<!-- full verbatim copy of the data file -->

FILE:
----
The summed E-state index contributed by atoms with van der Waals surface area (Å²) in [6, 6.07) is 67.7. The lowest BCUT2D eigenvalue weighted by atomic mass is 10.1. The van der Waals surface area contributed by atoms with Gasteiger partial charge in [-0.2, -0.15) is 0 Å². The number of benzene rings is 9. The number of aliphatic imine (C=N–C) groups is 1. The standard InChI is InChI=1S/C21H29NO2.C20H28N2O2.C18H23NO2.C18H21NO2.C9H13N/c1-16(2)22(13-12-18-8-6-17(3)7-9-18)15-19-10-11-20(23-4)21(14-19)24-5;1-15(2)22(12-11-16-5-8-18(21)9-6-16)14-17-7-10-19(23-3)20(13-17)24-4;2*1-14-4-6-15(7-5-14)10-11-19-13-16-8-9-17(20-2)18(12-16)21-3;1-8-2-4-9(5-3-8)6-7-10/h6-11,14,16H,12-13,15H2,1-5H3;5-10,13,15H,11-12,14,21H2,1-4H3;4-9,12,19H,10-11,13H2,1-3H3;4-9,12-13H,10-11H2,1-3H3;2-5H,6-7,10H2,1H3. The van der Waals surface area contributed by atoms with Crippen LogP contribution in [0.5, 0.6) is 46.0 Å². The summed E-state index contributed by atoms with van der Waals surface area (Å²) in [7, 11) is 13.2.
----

The summed E-state index contributed by atoms with van der Waals surface area (Å²) in [6, 6.07) is 67.7. The lowest BCUT2D eigenvalue weighted by atomic mass is 10.1. The van der Waals surface area contributed by atoms with Gasteiger partial charge in [-0.2, -0.15) is 0 Å². The number of benzene rings is 9. The number of aliphatic imine (C=N–C) groups is 1. The standard InChI is InChI=1S/C21H29NO2.C20H28N2O2.C18H23NO2.C18H21NO2.C9H13N/c1-16(2)22(13-12-18-8-6-17(3)7-9-18)15-19-10-11-20(23-4)21(14-19)24-5;1-15(2)22(12-11-16-5-8-18(21)9-6-16)14-17-7-10-19(23-3)20(13-17)24-4;2*1-14-4-6-15(7-5-14)10-11-19-13-16-8-9-17(20-2)18(12-16)21-3;1-8-2-4-9(5-3-8)6-7-10/h6-11,14,16H,12-13,15H2,1-5H3;5-10,13,15H,11-12,14,21H2,1-4H3;4-9,12,19H,10-11,13H2,1-3H3;4-9,12-13H,10-11H2,1-3H3;2-5H,6-7,10H2,1H3. The van der Waals surface area contributed by atoms with Crippen LogP contribution in [0.5, 0.6) is 46.0 Å². The summed E-state index contributed by atoms with van der Waals surface area (Å²) in [7, 11) is 13.2.